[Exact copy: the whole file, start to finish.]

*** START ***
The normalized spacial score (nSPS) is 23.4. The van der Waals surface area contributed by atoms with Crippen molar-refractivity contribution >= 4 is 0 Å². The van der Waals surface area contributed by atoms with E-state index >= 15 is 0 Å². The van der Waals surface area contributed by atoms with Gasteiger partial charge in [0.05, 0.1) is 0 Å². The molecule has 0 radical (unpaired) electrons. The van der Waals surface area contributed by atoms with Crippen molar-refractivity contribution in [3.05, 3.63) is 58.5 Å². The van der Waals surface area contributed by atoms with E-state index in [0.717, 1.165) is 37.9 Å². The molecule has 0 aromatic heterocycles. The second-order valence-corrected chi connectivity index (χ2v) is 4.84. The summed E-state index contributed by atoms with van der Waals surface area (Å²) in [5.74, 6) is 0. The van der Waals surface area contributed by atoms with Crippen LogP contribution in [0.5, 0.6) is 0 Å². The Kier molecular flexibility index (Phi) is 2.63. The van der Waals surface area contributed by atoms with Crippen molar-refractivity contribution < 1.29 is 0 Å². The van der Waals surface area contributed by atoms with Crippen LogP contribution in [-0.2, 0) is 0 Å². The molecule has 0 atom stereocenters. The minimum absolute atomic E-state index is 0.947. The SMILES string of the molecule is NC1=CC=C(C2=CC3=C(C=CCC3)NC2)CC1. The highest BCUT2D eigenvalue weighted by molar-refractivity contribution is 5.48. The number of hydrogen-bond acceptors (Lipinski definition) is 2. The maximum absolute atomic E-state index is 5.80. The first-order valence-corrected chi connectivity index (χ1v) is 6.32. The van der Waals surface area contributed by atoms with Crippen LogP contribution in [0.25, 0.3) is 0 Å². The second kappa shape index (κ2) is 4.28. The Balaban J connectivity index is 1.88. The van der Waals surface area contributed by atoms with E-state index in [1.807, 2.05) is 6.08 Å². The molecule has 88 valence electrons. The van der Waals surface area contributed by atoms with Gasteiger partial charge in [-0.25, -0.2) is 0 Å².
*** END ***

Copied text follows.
The normalized spacial score (nSPS) is 23.4. The van der Waals surface area contributed by atoms with Crippen molar-refractivity contribution >= 4 is 0 Å². The van der Waals surface area contributed by atoms with E-state index >= 15 is 0 Å². The van der Waals surface area contributed by atoms with Gasteiger partial charge in [0.05, 0.1) is 0 Å². The molecule has 0 radical (unpaired) electrons. The van der Waals surface area contributed by atoms with Crippen molar-refractivity contribution in [3.05, 3.63) is 58.5 Å². The van der Waals surface area contributed by atoms with E-state index in [0.717, 1.165) is 37.9 Å². The molecule has 0 aromatic heterocycles. The second-order valence-corrected chi connectivity index (χ2v) is 4.84. The summed E-state index contributed by atoms with van der Waals surface area (Å²) in [5.74, 6) is 0. The van der Waals surface area contributed by atoms with Crippen LogP contribution in [0.5, 0.6) is 0 Å². The Kier molecular flexibility index (Phi) is 2.63. The van der Waals surface area contributed by atoms with Crippen molar-refractivity contribution < 1.29 is 0 Å². The van der Waals surface area contributed by atoms with Crippen LogP contribution in [-0.2, 0) is 0 Å². The molecule has 0 atom stereocenters. The minimum absolute atomic E-state index is 0.947. The SMILES string of the molecule is NC1=CC=C(C2=CC3=C(C=CCC3)NC2)CC1. The highest BCUT2D eigenvalue weighted by molar-refractivity contribution is 5.48. The number of hydrogen-bond acceptors (Lipinski definition) is 2. The maximum absolute atomic E-state index is 5.80. The first-order valence-corrected chi connectivity index (χ1v) is 6.32. The van der Waals surface area contributed by atoms with Crippen LogP contribution in [0.25, 0.3) is 0 Å². The second kappa shape index (κ2) is 4.28. The Balaban J connectivity index is 1.88. The van der Waals surface area contributed by atoms with E-state index in [1.807, 2.05) is 6.08 Å². The molecule has 88 valence electrons. The van der Waals surface area contributed by atoms with Gasteiger partial charge in [-0.25, -0.2) is 0 Å².